I love walking through markets when I’m in a different country. It gives you a good feel for what you might get to eat. Our exposure to Myanmar is so small, that I was happy when we got some time to walk through a market in Mandalay. I would find out what the Burmese grow and eat. There were fruit shops at the mouth of the market. Almost all the fruits were exactly what you might see in India. No surprises there except for a pile of dragon fruit. Clearly we had not travelled far enough to the east to begin seeing the really exotic.
One of the things that I learnt on a recent visit to Chennai is that fruits and bananas are different things. So I was not surprised to see a banana stall near the stall of fruits. The variety was amazing: Myanmar has quite as many kinds of bananas as one could expect in southern India. We got to eat some of these varieties later on. There was a sweet and buttery tasting variety with mottled yellow skin which was nice and quite different from anything I’d eaten before. I guess we can find some of these varieties in north-eastern India if one looks hard.
The next few shops sold vegetables. I recognized most of them, although I would think of some as mildly exotic. There was eggplant of a slightly different shape than I’ve seen in Mumbai. The chinese cabbage looked large and crisp. Lotus stem and beans of various kinds, were placed next to the usual staples of potatoes and onions. The only exotica was this white fungus. I recognized it as the main component of a tasty salad I’d had the previous night. I wonder whether it is farmed or collected.
The impression that the food was not very different continued when I passed a stall full of fish. The featured photo shows some of the fish, but really showcases the plates which they are put on. I’ve never seen such beautiful plates for fish in any Indian market. Nearby was this man sorting through a stack of paan. Nothing exotic here for us except for the longyi which the man is seen in. I’m not a fan of paan, but strangely even The Family skipped it. We’ll have to go back to find whether there is a large difference in flavour between the Indian and Burmese variety.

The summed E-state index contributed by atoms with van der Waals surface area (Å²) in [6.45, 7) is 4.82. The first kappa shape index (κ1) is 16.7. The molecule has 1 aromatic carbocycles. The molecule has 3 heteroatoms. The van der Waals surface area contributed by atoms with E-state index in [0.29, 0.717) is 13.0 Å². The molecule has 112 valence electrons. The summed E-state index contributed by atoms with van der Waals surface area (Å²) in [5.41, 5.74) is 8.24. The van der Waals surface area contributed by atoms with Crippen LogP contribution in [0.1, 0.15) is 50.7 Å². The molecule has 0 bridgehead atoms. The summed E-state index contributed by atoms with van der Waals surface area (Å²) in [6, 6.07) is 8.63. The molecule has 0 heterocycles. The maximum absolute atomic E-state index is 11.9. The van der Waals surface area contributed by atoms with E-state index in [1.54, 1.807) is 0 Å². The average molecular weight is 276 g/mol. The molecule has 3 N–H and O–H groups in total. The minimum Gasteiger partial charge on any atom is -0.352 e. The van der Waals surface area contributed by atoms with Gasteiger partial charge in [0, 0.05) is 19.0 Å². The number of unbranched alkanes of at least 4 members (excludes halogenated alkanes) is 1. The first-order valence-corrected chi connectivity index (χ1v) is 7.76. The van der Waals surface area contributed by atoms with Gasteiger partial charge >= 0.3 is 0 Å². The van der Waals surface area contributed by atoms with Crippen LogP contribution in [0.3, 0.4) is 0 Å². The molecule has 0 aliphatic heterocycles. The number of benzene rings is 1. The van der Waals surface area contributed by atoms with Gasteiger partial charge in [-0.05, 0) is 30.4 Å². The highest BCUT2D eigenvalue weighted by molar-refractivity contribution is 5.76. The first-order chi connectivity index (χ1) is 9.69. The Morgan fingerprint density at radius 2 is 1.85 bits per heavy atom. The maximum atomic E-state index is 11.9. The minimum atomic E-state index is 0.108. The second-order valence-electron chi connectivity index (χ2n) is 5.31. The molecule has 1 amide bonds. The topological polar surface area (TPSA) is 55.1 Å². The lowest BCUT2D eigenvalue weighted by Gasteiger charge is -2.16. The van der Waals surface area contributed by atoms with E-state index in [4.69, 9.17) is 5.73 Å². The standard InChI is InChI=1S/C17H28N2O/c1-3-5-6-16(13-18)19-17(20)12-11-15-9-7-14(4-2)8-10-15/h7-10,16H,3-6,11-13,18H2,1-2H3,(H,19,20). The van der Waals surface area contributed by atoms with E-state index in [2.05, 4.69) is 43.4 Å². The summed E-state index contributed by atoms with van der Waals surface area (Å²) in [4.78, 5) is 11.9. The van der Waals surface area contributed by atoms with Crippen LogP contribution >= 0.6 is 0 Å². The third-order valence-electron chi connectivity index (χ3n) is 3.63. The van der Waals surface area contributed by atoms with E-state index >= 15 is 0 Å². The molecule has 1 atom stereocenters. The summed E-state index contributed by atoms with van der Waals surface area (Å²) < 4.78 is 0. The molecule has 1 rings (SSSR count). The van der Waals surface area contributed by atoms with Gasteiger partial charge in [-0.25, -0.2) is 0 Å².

If you think that placing this photo so prominently in the blog is exoticising Myanmar, then you are right. You would also do it if you walked through a market where almost everything was boringly normal, and then suddenly chance on a vendor selling insects. In a thought-provoking article in Science the agricultural scientist M. Premalatha and her colleagues write "The supreme irony is that all over the world monies worth billions of rupees are spent every year to save crops by killing a food source [insects] that may contain up to 75% of high quality animal protein." I find that I can eat and enjoy almost everything that other humans can eat. I did not share a language with the vendor so I could not ask how to prepare these animals for the table. Nor could I figure out what they are called. So, as a tourist without access to a kitchen, I lost this opportunity to taste something really different. Another time.
This lady was very amused by me stopping to take a photo of everything I saw. She was selling meat, and called me to take a photo. Her style of dress was different from that of the others, and she had a short head covering. From this I guessed that she could be Muslim. If so then could it be that Muslims specialize in butchering and selling meat in Myanmar just as they do in India? In India this started and is perpetuated by a remnant reluctance among Hindus to kill land animals. There could not have been such a taboo in Myanmar. Perhaps this is an inconsequential coincidence, and perhaps she is not Muslim after all. Preserved meat also plays a significant role in Burma’s food, if the market is anything to go by. There were several different kinds of sausages and dried fish. I later tasted dried fish in congee one morning at breakfast, but I never got to taste the local sausages. The list of reasons to go back to Myanmar is quite large, as you can see.
The last shops I came across before leaving the market had sweets and pickles. The sweets in the front are mostly candied fruits and vegetables, similar to some traditional sweets in eastern India. The pickles were quite different. We got to taste some pickled tea at this shop. Later I searched for and found pickled tea in salads a couple of times for lunch. Unfortunately one could only get the tea in little plastic bags which didn’t seem very leak proof, otherwise it would have been nice to bring some back to add variety to our daily salad.
As always, I’m left with a nice warm and fuzzy feeling after a walk through a market, even if I do not buy any food. We went out and had Burmese style tea with large amounts of condensed milk, and sweets called monbao.